Residents rush to Hamilton County Trustee's Office to pay property taxes

Residents rush to Hamilton County Trustee's Office to pay property taxes

December 28th, 2017 by Judy Walton in Local Regional News

In this 2015 file photo, Bill Hullander enjoys a laugh at the American Cancer Society's "Making Strides Against Breast Cancer" event.

Photo by Contributed Photo /Times Free Press.

To learn more

Pay Hamilton County property taxes online at www.hamiltontn.gov/Trustee. Info on property tax relief for seniors and the disabled is atwww.hamiltontn.gov/trustee/faqs.aspx

Pay by check in room 210 of the Hamilton County Courthouse, at the Bonny Oaks annex, 6125 Preservation Drive, or at any First Tennessee Bank branch.

(The Hamilton County Trustee’s Office also collects property taxes for local municipalities except Lookout Mountain, Signal Mountain and Chattanooga.)

Pay Chattanooga property taxes online at www.chattanooga.gov/finance. Learn more about Chattanooga’s property tax freeze for seniors at www.chattanooga.gov/finance/treasury-division/property-tax-freeze-and-relief-programs

Most folks like to wait as late as possible to write their property tax checks.

But not this year.

On Wednesday, people stood in line and phones rang constantly in the Hamilton County Trustee's Office as people tried to get property taxes paid before the year ends, so they can deduct them on their 2017 federal returns.

A federal tax reform bill passed by Congress and signed last week by President Donald Trump curbs the longstanding deduction for state and local property and sales taxes that local homeowners pay.

How much sales tax could you claim?

Visit www.irs.gov/credits-deductions/individuals/sales-tax-deduction-calculator

Starting Jan. 1, people who itemize deductions on their income tax returns won't be able to claim more than $10,000 for property and sales taxes paid. (People who don't keep receipts can take a sales tax deduction based on their income.)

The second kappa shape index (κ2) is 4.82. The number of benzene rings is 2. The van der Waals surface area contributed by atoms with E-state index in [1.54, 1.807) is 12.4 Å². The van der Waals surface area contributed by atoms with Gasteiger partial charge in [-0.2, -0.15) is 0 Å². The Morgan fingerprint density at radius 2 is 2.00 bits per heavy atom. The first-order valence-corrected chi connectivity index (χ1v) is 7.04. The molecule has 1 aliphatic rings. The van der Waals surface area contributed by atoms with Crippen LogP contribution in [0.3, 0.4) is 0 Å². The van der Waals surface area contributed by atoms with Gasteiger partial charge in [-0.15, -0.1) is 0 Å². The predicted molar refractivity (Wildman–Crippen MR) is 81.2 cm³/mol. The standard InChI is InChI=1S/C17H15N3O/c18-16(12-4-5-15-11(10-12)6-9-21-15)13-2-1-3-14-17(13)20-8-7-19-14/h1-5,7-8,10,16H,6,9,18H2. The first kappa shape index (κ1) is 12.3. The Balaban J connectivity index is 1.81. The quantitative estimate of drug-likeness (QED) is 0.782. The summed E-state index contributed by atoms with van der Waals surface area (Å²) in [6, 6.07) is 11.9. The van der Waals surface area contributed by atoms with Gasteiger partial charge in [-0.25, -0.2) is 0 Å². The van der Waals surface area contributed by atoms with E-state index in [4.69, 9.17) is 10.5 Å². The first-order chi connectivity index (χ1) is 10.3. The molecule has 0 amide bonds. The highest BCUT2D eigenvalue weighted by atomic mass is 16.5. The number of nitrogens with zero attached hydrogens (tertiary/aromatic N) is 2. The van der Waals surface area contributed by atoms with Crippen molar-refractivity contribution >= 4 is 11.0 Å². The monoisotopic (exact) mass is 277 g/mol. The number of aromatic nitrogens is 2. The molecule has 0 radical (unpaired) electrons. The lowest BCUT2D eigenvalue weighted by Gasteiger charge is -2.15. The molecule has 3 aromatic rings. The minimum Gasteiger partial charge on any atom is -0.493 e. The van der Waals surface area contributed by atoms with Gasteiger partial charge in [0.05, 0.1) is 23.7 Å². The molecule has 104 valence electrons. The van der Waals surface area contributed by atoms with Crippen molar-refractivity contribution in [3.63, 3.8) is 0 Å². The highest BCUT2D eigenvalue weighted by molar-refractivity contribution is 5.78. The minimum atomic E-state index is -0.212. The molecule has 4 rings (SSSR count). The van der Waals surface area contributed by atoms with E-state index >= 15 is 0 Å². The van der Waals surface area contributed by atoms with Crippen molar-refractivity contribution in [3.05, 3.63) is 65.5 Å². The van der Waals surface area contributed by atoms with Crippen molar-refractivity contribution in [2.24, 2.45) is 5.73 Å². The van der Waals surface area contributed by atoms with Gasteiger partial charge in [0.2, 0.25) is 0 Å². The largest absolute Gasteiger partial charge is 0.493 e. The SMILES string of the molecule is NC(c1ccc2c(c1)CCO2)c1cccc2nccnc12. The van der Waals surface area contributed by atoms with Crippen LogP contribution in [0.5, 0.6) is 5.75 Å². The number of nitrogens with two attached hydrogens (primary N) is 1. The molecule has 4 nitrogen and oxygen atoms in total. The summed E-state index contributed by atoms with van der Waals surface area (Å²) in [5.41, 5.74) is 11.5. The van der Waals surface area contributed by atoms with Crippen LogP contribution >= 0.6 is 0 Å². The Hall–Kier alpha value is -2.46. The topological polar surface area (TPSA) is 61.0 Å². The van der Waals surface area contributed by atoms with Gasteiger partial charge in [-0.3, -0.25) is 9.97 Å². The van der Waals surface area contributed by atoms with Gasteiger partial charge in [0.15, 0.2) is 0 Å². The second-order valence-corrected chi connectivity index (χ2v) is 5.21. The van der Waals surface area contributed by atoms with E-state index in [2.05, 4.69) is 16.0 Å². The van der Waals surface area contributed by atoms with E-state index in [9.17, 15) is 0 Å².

So a lot of folks are trying to get in under the wire, even though they'd need to own an $800,000 house and pay both Hamilton County and Chattanooga taxes to go above that $10,000 ceiling.

Trustee Bill Hullander said the phone calls started Friday. On Wednesday, after the Christmas holiday, he was fielding phone calls with two staff workers while three others waited on walk-in customers.

"I looked and they're lined up down the hall. It kind of makes me think of February 28," said, referring to the annual property tax payment deadline.

Hullander said people must get their checks in to his office — or to any First Tennessee bank branch — no later than 4 p.m. Friday if they want to deduct their property taxes on their 2017 returns. The trustee's office also collects property taxes for other towns and cities in the county except Lookout Mountain, Signal Mountain and Chattanooga.

He said it's no use trying to prepay 2018 taxes — the office can't accept those before Tuesday, after the start of the new year.

But that won't matter to most folks, he said. The new tax law also doubles the standard deduction and is expected to mean fewer people will need to itemize their taxes to get the best deal.

Chattanooga city spokeswoman Marissa Bell said things were less frantic at the city treasurer's office Wednesday, with a handful of people coming in to pay taxes.

Local certified public accountant John Houston said the deduction limit applies to taxes on property that previously would be deducted from Schedule A. That could include a primary residence, second home or time share, and possibly investment property if it doesn't generate income.

Taxes on income-producing property, such as rental houses, are calculated on a different schedule, Houston said.

"The bottom line is, you need to pay the taxes on your house, but not on your commercial building, by the end of the year."

He said the only clients he has advised to pay early are those who have a lot of property, or who had large incomes in 2017 and need to take the deduction.

Contact staff writer Judy Walton at jwalton@timesfreepress.com or 423-757-6416.